stick with (someone or something)

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stick (one) with (someone or something)

To burden one with someone or something that is undesirable, troublesome, or irritating. I can't believe everyone else left and stuck me with the bill! They always stick us with the new interns, most of whom are barely old enough to drive themselves to work each morning.
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stick with (someone or something)

1. To remain loyal to, committed to, or supportive of someone or something. I said I would stick with my wife for better or for worse, and I meant it. So far, he's sticking with the same story he gave police. Her resume is impressive, but I think we should stick with Janet—she's got more experience and she already knows how the company works.
2. To continue or persist in doing, believing, or using something. I think we'll stick with our normal suppliers, but thanks for the offer. You should really stick with selling used cars, because your stand-up routine is terrible.
3. To remain in one's memory or thoughts. Wow, what a performance. That will stick with me for a long time.
4. To continue trying to do or achieve something, especially after initial failures, challenges, or setbacks. Often used an imperative, especially in the phrase "stick with it." If you really want to become a comic book artist, you have to stick with it! You can't just give up after your first rejection. I'm really glad I stuck with my exercise routine throughout my pregnancy.
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stick someone with someone or something

to burden someone with someone or something. The dishonest merchant stuck me with a faulty television set. John stuck me with his talkative uncle and went off with his friends.
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stuck with someone or something

burdened with someone or something; left having to care for or deal with someone or something. Please don't leave me stuck with your aunt. She talks too much. My roommate quit school and left me stuck with the telephone bill.
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stick with

Continue to support or be faithful to, as in They stuck with us through all our difficulties. [Colloquial; early 1900s]
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stuck with

Saddled or burdened with; also, unable to get rid of. For example, Once again Dean was stuck with the check for all of the dinner guests, or She's my sister-in-law so I'm stuck with her. [Mid-1800s]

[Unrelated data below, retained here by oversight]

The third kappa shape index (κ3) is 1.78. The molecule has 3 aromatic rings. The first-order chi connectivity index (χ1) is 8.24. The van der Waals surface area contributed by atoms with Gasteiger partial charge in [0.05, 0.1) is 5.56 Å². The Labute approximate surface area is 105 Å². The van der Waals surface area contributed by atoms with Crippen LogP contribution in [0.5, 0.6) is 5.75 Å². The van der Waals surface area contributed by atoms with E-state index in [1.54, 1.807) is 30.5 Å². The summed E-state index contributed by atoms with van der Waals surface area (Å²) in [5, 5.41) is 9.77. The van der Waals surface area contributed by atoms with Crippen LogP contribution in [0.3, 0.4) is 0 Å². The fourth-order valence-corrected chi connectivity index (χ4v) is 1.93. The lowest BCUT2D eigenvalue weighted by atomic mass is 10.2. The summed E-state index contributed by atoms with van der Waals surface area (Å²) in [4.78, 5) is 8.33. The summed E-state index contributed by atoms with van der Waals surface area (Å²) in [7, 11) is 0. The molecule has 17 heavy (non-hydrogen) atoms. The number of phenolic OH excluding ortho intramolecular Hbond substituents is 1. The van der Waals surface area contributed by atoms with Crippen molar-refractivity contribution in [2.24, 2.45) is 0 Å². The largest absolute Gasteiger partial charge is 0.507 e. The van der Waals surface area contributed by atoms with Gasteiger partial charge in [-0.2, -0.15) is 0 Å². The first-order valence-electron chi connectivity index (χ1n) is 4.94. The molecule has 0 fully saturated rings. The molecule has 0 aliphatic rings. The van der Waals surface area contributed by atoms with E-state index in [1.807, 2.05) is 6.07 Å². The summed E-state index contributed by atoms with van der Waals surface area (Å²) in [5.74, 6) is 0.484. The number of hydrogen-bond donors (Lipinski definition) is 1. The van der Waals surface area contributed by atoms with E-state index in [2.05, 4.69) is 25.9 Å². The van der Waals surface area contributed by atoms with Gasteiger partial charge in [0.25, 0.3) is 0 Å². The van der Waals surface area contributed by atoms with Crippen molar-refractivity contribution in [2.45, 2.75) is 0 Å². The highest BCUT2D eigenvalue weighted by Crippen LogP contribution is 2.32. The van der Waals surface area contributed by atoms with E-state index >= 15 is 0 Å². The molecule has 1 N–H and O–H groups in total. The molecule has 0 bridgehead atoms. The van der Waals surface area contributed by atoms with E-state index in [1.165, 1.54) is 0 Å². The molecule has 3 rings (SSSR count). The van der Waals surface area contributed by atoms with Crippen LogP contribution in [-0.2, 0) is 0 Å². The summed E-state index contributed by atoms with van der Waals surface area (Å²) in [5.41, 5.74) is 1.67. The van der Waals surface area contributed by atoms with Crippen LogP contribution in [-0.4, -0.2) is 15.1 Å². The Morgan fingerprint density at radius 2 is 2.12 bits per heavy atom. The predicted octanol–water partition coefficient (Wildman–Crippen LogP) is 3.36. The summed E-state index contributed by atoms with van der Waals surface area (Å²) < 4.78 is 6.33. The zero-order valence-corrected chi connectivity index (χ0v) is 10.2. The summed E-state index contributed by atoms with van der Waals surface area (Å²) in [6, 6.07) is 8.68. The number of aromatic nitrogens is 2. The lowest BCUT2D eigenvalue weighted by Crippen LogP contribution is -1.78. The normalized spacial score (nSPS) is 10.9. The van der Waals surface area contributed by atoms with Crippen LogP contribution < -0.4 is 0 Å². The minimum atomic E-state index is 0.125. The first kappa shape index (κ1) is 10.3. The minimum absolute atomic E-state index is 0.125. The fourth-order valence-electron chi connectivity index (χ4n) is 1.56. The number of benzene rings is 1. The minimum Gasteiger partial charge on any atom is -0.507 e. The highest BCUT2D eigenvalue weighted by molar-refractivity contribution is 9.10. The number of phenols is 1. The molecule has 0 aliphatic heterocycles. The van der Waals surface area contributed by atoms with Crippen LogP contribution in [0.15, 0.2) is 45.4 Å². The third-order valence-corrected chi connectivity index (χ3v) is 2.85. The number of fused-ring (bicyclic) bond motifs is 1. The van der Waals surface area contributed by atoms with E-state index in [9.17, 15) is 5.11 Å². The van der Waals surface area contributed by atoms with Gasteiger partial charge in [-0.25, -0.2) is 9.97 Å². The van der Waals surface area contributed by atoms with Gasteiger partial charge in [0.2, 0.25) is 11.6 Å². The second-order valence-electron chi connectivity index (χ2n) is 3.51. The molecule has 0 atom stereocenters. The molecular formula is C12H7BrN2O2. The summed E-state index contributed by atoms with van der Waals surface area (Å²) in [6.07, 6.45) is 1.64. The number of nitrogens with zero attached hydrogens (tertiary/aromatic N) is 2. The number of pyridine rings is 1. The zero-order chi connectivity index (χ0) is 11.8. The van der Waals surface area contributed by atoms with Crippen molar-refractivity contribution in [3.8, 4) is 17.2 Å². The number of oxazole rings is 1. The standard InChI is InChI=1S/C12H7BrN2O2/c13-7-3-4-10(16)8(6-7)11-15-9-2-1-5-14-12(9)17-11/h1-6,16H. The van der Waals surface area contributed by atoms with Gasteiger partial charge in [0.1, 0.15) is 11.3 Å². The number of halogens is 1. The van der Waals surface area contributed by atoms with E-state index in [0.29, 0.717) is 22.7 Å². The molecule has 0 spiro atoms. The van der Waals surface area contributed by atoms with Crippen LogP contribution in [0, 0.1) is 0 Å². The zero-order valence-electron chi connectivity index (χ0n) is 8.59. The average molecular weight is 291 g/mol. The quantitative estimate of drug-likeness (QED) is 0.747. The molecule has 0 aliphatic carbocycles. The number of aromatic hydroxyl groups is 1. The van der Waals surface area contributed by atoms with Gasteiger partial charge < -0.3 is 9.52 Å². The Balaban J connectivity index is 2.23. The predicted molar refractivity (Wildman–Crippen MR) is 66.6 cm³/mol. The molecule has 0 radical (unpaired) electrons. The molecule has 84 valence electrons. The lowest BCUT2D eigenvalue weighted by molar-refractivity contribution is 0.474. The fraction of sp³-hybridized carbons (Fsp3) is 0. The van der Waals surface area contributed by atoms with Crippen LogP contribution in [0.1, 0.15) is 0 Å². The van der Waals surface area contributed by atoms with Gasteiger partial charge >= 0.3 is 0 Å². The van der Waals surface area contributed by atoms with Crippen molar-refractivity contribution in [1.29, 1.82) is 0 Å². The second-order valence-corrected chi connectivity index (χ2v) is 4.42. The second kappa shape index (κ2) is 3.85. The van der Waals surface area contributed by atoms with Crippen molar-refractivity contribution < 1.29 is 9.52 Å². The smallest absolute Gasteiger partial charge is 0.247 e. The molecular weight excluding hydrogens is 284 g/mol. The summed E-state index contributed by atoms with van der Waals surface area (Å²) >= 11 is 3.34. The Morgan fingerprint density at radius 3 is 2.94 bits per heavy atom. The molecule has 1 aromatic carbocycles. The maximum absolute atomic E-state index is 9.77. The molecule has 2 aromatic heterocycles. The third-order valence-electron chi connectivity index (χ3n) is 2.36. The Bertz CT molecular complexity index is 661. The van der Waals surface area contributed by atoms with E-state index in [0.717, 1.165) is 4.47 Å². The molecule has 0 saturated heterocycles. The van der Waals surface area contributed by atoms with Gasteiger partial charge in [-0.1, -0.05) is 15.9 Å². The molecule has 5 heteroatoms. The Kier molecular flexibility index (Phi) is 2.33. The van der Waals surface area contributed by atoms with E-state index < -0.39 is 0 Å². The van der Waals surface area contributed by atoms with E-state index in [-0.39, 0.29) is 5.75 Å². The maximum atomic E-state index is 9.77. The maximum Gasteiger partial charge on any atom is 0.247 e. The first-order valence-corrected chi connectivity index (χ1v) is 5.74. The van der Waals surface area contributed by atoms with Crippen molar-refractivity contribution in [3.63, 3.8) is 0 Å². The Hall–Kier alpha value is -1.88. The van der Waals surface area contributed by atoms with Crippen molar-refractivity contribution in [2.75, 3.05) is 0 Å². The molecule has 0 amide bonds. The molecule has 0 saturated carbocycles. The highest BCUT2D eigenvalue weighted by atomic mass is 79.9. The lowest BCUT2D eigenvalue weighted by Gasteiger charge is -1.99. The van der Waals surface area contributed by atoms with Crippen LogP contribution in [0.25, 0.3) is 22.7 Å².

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stick with

v.
1. To stay with or remain loyal to someone or something: Stick with the person who has the map so you don't get lost. My friends stuck with me through the entire ordeal.
2. To remain consistent or loyal in one's behavior concerning something: He offered to loan me a chain saw, but I stuck with my ax.
3. To adhere to some plan; keep at something: The pianist stuck with the song until she had mastered it.
4. To remain in someone's thoughts or memory: That poem stuck with her, and she used it in a speech years later.
5. To give someone something or someone that is unwanted: My friends left the bar and stuck me with the bill. The dealer stuck us with shoddy merchandise that we can't sell. Our team got stuck with the worst player in the entire school.
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References in periodicals archive ?
You don't know your best formula unless you stick with something for a while, and we're simply chopping and changing too much.
It's amazing how long you stick with something when you see the debt going down.
People can't stick with something long term if it's rabbit food, and they shouldn't stick with anything that isn't real food.
How much longer will they stick with something that has lost so many viewers?
It recognises that if you must drink in the quantities that northern Europeans tend to, you are advised to stick with something weak and tasty.
I don't consider this to be a vintage renewal and it might pay to stick with something that has shown consistency and is on the upgrade.
It just shows what happens when you stick with something.
The added benefits of developing concentration and the ability to stick with something were important factors when the children were young.
Russell was blunt in explaining the committee's rationale, telling The New York Times, "We felt like we wanted to stick with something intended to be a little more unbiased.